Let your work speak for itself
Show the foundation what you do, how you do it and what makes you unique in the community. They’re interested in the people you serve; that’s who they’re really investing in. And remember: If you send them late reports, poorly written materials and other evidence of sloppiness, your work will speak for itself – and for you. Trust me: It makes it hard for a foundation to invest and believe in the future of an organization when basic tasks are not executed well.
So, the next time you pick up that phone, think about Paul’s experiences as a foundation program officer. Do you want to just be another organization asking for money? Or would you rather be an organization with a relationship that includes monetary support?
Derrick Feldmann is CEO of Achieve, an Indianapolis-based consulting firm serving the needs of small to medium-sized nonprofit organizations through personal consultation and online philanthropic resources.
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Grantwriting Tip: Cast Your Agency as a Hero, Not a Superhero
By Cheryl A. Clarke
An excerpt from the book Storytelling for Grantseekers: The Guide to Creative Nonprofit Fundraising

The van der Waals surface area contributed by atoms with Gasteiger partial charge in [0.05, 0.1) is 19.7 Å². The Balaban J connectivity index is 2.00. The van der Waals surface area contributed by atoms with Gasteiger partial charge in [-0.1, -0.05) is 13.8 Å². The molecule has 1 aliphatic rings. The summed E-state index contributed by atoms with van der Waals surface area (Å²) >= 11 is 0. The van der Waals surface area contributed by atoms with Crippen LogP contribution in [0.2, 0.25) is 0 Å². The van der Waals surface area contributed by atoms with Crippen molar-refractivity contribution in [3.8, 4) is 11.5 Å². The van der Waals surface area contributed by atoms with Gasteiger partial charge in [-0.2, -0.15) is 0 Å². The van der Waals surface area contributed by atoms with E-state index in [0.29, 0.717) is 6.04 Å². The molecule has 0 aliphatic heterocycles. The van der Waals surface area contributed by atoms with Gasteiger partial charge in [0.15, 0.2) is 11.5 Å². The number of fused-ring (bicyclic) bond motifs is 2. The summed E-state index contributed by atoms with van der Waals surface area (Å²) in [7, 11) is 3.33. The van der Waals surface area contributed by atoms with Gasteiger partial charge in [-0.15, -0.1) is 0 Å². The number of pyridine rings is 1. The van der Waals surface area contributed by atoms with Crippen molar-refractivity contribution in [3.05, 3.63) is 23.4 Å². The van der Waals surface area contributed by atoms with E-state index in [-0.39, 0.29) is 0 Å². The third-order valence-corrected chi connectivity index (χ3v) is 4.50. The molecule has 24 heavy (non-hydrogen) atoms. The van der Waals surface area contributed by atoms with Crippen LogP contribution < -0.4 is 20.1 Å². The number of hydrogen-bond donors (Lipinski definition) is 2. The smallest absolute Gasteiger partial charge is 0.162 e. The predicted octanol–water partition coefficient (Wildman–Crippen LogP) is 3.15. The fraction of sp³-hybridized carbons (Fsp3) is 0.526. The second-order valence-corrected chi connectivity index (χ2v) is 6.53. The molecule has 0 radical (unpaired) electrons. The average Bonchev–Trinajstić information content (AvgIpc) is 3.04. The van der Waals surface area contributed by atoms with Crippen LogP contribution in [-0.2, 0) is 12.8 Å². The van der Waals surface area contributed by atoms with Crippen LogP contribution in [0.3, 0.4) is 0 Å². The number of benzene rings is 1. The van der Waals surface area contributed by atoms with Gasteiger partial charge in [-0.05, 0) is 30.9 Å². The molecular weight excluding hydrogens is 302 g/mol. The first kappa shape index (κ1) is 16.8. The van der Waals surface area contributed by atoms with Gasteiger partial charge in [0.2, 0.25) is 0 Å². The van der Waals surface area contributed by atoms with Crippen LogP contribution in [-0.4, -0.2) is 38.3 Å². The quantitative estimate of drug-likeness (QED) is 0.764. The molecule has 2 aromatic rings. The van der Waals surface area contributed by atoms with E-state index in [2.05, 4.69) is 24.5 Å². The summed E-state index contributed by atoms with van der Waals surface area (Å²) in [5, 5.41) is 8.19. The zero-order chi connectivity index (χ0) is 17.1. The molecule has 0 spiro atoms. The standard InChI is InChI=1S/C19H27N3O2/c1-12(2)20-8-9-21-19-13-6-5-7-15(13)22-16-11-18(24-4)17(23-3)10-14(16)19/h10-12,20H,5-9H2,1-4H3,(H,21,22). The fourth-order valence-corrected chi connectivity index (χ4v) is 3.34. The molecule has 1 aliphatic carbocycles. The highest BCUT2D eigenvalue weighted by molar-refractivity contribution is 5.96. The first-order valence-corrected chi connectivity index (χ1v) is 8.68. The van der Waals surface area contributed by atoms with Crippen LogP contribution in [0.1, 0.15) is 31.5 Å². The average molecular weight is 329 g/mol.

When writing the goals and objectives section of a foundation grant proposal, grant seekers are like sci-fi writers. They envision the future. Of course, there is one critical difference: whereas sci-fi writers generally present fantasy, grant seekers discuss what is realistic and feasible.
To understand this concept, it may help to think in visual terms. Take a mental snapshot of the community where your nonprofit agency does its work today, at this very moment. What is the problem of unmet need that your agency addresses? Who are the people served by your agency? What more could your agency do if it had additional funds?
Now imagine taking a second mental photograph of the same community at the end of the projected grant period. Compare it with the earlier snapshot. What’s different? How has the need been met? How have the clients been served? Most important, how have the lives of your agency’s clients been positively changed? You should “see” a noticeable difference between these two mental snapshots.
How the community and your story’s main characters (your agency’s clients) will have changed is portrayed in the goals and objectives section of a grant proposal. The challenge in writing this portion of the proposal story is to vividly and accurately describe to the reader what can be seen in the two mental photographs just mentioned. The change that occurs helps resolve the conflict (the problem or need).
Readers appreciate a story that has a believable, satisfying resolution. Program officers and others reviewing grant proposals do too. The validity of your request for grant funding hinges on whether the resolution of the conflict rings true. If it doesn’t, no matter how well the story is written or told, it falls flat and short of the mark.